This is the tenth in a series of articles written by Frank S. P. Yacino regarding Alzheimer’s disease. He is the husband and caregiver for his wife Barbara who has been struggling with this disease for over fifteen years.
Over the years of speaking with caregivers who take care of an Alzheimer’s patient I have found that the patients seem to fit into two categories. They are either passive or aggressive. What does this really mean?
One of the meanings by which Webster’s Dictionary describes the word “passive” is “offering no opposition or resistance, submissive, yielding, patient.” This type of Alzheimer’s patient offers all of those characteristics. Each one of those descriptive words has applied to Barbara over the years. During early on-set of the disease she would sometime get angry with herself because she did not understand what was happening to her memory, nor did I. We would get angry with each other, but not to the point of any violence or physical contact. Throughout our married life Barbara was always the calm and collected one when difficult situations arose.
When Barbara first started to go to Day Care she was hesitant to get on the van. (At that time in 2006 she was able to walk and get on the van by herself.) When she was hesitant I would give her a push on the “backside” and tell her the driver was going to take her for a ride up the mountains. (To Barbara a hill was a mountain and she enjoyed riding anywhere and with anyone.) It wasn’t too long before Barbara gave no “resistance” when it was time to go to Day Care.
For about the past year Barbara has not been able to walk. She adjusted immediately to using a transport chair in the house to go to bed, use the toilet, or go out for a walk. As each new challenge arose she made adjustments to the equipment we had to use for her. She gave us no “resistance” to the use of the Sera-lift when we first used it on Thanksgiving Day 2011. And to this day we use it an average of eight times a day to toilet her and get her in and out of bed. To our family, Barbara has been the ideal patient, under the conditions she has to live with on a daily basis, and she has the best of personal care that we can give her at home. It would be most difficult for a person in good health to emulate what she goes through each day by spending her entire day sitting in a recliner chair and her nights flat on her back for ten to twelve hours. She is most cooperative in all we do with and for her.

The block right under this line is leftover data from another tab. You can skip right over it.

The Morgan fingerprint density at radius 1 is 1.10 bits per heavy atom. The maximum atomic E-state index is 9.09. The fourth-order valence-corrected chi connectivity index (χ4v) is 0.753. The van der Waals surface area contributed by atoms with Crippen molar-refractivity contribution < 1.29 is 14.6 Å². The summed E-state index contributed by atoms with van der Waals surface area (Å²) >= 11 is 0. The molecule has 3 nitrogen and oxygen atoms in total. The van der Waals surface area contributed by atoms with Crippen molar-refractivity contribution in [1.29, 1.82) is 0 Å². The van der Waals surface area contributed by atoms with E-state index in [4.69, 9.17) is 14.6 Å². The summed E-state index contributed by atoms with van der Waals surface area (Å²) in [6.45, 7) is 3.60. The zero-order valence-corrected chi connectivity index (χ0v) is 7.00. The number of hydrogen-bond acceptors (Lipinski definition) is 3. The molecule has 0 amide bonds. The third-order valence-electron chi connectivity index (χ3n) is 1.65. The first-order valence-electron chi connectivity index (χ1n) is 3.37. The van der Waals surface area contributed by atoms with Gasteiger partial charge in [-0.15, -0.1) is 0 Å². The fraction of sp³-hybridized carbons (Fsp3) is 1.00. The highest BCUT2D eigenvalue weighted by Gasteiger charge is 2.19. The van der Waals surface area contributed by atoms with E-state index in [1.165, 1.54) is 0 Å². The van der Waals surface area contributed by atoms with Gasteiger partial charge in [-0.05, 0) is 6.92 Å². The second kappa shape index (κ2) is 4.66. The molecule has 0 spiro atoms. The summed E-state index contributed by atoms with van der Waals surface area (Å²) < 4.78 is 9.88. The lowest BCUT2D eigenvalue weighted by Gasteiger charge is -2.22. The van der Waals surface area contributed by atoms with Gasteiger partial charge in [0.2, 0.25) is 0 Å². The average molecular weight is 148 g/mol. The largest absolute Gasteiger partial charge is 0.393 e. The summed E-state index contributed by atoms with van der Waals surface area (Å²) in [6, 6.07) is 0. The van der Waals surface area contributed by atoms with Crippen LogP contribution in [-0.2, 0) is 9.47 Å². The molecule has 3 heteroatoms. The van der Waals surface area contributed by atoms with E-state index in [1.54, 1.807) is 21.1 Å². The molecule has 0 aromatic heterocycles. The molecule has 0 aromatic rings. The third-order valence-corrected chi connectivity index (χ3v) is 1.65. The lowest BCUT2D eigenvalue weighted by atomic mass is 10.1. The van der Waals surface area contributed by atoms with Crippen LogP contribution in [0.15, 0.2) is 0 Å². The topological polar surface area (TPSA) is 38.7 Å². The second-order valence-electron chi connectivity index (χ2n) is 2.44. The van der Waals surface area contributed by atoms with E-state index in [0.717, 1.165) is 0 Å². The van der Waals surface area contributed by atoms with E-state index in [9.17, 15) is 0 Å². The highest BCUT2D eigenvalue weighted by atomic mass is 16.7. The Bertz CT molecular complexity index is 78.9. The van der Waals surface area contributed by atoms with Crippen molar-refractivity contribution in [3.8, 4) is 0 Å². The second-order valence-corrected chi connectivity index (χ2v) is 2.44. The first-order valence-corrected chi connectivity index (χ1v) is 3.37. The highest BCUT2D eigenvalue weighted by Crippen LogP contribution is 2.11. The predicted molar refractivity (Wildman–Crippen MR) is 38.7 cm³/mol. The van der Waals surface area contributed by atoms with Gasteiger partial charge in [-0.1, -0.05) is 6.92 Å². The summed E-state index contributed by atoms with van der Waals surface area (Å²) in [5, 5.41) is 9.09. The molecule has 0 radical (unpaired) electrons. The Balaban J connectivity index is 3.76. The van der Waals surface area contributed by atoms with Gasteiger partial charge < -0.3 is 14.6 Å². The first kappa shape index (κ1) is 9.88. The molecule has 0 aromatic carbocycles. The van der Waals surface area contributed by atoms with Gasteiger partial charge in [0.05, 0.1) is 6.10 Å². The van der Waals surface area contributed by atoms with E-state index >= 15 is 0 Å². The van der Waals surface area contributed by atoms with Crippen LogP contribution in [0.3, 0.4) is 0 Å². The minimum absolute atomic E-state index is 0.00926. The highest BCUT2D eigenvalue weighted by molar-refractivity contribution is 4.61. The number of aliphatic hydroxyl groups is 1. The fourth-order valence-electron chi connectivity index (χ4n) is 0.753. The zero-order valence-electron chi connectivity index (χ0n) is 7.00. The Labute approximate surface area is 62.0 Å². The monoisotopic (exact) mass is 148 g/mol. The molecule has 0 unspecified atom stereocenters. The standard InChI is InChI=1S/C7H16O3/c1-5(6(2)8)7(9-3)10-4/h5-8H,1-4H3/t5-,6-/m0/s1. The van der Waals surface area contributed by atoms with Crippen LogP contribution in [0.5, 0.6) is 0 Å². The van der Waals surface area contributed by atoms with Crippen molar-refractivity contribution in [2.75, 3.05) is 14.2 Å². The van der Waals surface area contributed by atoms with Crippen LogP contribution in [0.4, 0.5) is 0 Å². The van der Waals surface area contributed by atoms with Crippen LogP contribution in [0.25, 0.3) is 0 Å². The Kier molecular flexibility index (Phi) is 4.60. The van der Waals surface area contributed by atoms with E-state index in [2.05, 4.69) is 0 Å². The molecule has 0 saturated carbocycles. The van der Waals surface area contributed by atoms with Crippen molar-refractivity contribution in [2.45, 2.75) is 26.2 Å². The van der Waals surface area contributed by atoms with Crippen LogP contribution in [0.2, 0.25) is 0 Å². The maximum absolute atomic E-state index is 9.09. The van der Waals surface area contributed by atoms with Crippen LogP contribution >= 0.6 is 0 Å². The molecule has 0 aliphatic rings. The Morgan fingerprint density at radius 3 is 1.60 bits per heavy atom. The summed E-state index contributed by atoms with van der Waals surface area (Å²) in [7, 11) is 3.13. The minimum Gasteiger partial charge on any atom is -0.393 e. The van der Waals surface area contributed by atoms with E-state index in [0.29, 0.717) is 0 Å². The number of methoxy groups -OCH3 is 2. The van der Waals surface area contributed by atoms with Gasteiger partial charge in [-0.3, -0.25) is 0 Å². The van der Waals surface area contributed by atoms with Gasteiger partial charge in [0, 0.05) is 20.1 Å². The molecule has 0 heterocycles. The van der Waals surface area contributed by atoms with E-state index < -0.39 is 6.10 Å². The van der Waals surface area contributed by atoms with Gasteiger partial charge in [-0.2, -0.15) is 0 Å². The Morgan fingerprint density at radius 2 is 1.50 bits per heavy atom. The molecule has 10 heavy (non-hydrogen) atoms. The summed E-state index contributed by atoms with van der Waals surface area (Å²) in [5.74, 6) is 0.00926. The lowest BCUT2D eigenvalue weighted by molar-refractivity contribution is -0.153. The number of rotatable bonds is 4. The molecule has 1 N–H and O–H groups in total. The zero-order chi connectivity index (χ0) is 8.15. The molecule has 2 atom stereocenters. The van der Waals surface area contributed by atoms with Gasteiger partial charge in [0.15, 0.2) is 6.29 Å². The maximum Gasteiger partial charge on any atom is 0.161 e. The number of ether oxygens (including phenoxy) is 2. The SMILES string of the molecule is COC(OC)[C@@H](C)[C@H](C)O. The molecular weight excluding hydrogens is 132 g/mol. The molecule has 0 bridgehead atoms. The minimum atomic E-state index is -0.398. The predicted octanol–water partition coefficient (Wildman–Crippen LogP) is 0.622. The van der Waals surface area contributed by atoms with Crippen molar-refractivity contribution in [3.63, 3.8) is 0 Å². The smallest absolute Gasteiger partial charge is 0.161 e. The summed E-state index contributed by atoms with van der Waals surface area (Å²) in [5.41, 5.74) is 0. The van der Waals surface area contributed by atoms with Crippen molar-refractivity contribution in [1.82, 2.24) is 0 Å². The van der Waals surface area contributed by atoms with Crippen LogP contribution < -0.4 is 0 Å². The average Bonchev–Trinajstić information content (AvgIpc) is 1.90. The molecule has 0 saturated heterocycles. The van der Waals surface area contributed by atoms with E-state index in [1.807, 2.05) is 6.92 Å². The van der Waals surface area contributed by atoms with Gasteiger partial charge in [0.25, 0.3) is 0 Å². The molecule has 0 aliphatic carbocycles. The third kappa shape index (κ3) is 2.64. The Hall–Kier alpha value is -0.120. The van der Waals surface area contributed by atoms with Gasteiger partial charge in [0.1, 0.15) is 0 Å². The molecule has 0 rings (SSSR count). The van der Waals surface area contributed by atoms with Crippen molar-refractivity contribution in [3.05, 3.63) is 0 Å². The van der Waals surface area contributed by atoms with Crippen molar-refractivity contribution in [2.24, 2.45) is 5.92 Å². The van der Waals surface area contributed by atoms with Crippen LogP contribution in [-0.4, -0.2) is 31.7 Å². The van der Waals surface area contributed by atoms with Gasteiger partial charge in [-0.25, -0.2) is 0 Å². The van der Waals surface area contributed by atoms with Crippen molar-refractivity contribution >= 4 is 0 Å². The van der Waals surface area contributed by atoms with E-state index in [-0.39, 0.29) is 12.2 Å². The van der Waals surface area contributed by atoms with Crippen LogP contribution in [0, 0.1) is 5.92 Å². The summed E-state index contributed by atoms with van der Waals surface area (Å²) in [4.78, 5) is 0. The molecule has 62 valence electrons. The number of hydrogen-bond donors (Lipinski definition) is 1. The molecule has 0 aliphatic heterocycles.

I’ve heard it said many times that most Alzheimer’s patients who were calm and collected prior to contracting this disease are more likely to be passive with the disease. There may be caregivers who would take exception with this theory, but we must also remember as we’ve stated in an earlier article, that no two patients will have all the same traits and characteristics of this disease. It is my intent in these articles to highlight our journey with Barbara.
One of the meanings by which Webster’s Dictionary describes the word “aggressive” is “starting fights or quarrels, bold, pushing, a desire to dominate.” This type of Alzheimer’s patient may or may not have all of the characteristics, but certainly some of them prior to or after the on-set of the disease. Caregivers I have spoken to with this type of patient will experience far more difficulty in managing their loved one than I do. Many of these patients will be combative, tend to destroy items in or out of the house, and continually argue with the caregiver. I’ve been told stories of patients who have struck and pushed the caregiver and become violent within the house. A frail caregiver, be it man or woman, could not withstand this sort of treatment from a person of size. The life of the caregiver could be in jeopardy in an instant. At this point it is important for the caregiver to discuss this situation with the patient’s neurologist or physician to see if an anxiety medication would be helpful. Medication must be adjusted properly to suit the patient. Giving some medications during the day may make the patient drowsy and they will sleep for long periods of time. Then they won’t sleep at night.
An aggressive patient may have an influence on whether the caregiver chooses to keep him or her at home or if the caregiver is unable to handle the situation and must place the patient in a Long Term Care Facility. (Making this decision was discussed in our previous article.) This is not an easy decision and to keep an aggressive patient at home will add many more challenges to the caregiver. And as we’ve said in another previous article, the caregiver should try not to feel any guilt in doing this. The change from home care may prove beneficial to both in the long run. It’s a personal decision that the caregiver will agonize in their mind over and over again. Another thing to remember is that all caregivers have different levels of tolerance when it comes to this disease, where some can go the distance, but others may struggle with their own health or the welfare of other members of their family. This is not a “one shoe fits all” when it comes to caregivers. So if you are a caregiver, pat yourself on the back for what you are doing, because I know firsthand how difficult it is and what you are going through. I commend all the caregivers who may be reading this article and thank you for the care you give your loved one at home or in the Long Term Care Facility, if it was necessary to place him or her. Remember that caregivers are a select group of people and not all people can be caregivers.
(Previous articles are available online at www.patriotnewspaper.com, click on Features.)